Bishop David M. O’Connell, C.M., personally congratulates the Paolillos, who marked 75 years of marriage at the Freehold Mass.  Courtesy photo

Bishop David M. O’Connell, C.M., personally congratulates the Paolillos, who marked 75 years of marriage at the Freehold Mass.  Courtesy photo

By Dubravka Kolumbic-Cortese | Correspondent

Ask Ben and Frances Paolillo what the secret is to their 75-years-and-still-going-strong marriage, and one word keeps coming up: respect.

“The secret is respect,” Ben explained. “Take care of her, and she’ll take care of you.”

“And don’t argue,” Frances added. “Arguments don’t help – they only make you feel like a bad person.”

Keepsake Magazine: Vocation of Love

Frances, 93, and Ben, 96, have had a lot of time to practice what they preach, and by all accounts, they seem to know what they are talking about. The love they share is evident in the way they effusively complement each other when they talk about what keeps them going strong after all these years.

“I love him,” Frances said simply.

“She’s a good wife, a good mother, a good mother-in-law and a good grandmother,” Ben said lovingly. “And a sweetheart.”

“Thank you, love,” Frances responded affectionately.

The Paolillos, parishioners in St. Luke Parish, Toms River, were among those who attended the Anniversary Blessings Mass with Bishop David M. O’Connell, C.M., Oct. 7 in St. Robert Bellarmine Co-Cathedral, Freehold. They said they were delighted to meet the Bishop and receive a special blessing for their 75th anniversary.

“We thank God that we reached this point,” Frances said. “So far, God has been very good to us.”

Ben, an extraordinary minister of Holy Communion, and Frances, who was a soprano in the parish choir for years before her eyesight deteriorated, both admit their Catholic faith has been paramount to their relationship and family life.

“That’s number one,” Frances said.

Meant to Be

Frances was born in Italy and came to the United States as a toddler. She met Ben, who is also Italian, at Abraham Lincoln High School in Brooklyn, N.Y., when she was 15 and he was 18. She recalled how Ben would pick her up every day after school while making deliveries for the grocery store where he worked.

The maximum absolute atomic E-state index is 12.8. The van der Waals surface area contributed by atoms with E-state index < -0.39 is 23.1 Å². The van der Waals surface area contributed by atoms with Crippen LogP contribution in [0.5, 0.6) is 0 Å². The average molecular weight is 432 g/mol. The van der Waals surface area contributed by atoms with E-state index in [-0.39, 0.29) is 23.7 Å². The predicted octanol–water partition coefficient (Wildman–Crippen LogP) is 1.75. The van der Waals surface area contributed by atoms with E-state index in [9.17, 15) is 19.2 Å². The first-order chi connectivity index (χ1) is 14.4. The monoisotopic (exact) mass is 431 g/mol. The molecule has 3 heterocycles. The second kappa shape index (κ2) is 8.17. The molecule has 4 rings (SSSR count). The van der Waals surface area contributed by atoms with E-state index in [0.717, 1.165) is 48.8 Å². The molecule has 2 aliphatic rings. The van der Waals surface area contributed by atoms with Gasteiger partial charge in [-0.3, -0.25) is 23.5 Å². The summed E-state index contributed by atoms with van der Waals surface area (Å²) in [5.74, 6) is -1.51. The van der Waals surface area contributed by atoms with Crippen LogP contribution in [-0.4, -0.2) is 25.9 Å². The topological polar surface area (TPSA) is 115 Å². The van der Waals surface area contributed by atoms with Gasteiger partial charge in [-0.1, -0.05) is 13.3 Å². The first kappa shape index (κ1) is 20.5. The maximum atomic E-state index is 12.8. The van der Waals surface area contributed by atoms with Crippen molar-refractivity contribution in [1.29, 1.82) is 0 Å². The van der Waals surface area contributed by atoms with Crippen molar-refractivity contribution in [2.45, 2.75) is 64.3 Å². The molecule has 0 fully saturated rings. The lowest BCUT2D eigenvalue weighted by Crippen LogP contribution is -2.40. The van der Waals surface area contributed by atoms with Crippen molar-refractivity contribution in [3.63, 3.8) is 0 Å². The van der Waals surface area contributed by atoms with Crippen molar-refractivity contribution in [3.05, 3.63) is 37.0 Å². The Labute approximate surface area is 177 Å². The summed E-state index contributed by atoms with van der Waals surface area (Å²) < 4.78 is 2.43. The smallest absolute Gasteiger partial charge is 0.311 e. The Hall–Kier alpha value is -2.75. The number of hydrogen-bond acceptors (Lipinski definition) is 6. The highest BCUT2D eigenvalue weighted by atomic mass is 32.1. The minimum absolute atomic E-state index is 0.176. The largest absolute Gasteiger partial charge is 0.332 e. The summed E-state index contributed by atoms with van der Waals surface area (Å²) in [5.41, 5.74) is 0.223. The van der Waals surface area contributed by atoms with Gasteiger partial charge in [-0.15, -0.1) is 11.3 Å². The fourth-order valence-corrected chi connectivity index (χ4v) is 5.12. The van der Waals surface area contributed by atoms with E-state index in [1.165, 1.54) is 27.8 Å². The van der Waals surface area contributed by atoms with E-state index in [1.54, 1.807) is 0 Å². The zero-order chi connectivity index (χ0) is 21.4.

Ben still fondly remembers the first time he met his bride. “I was watching her, and I thought she was young and beautiful,” he said. “I started going out with her, and that’s how we fell in love.”

The couple became engaged just two years later, and they were married Sept. 26, 1943, in Our Lady of Grace Church in Brooklyn. They settled into married life in their hometown, raising four children, three girls and a boy. Ben worked in the New York City Transit maintenance department for 32 years, and Frances worked as a clerk for Chase Manhattan Bank.

Today, their brood has grown to include six grandchildren and eight great-grandchildren, ranging in age from 20 down to four-year-old twins. They said they are fortunate to spend a lot of time with their extended family, most of which live within driving distance.

Nothing for Granted

After their time in Brooklyn, the couple lived in Tampa, Fla., for 32 years, managing to pack a lot of traveling into their time in the Sunshine State.

Two years ago, the Paolillos’ daughter convinced them to move to New Jersey, and they have happily settled into a retirement community in Lakewood. They count their blessings for their sound minds and overall good health. They take care of themselves by watching what they eat and drink, walking, keeping busy and living a mostly independent life.

“My mind is still good,” Frances said, acknowledging she has macular degeneration. “My husband does mostly everything, God bless him.”

Their advice to young couples contemplating marriage is the same advice they’ve followed for 75 years.

“Give them a lot of love,” Ben said. “Stay with them as much as possible. With care, you get to love them, and they get to love you.”

“You have to be a good person, that’s all,” Frances said, adding that a person needs to “respect yourself first, and then everybody else.”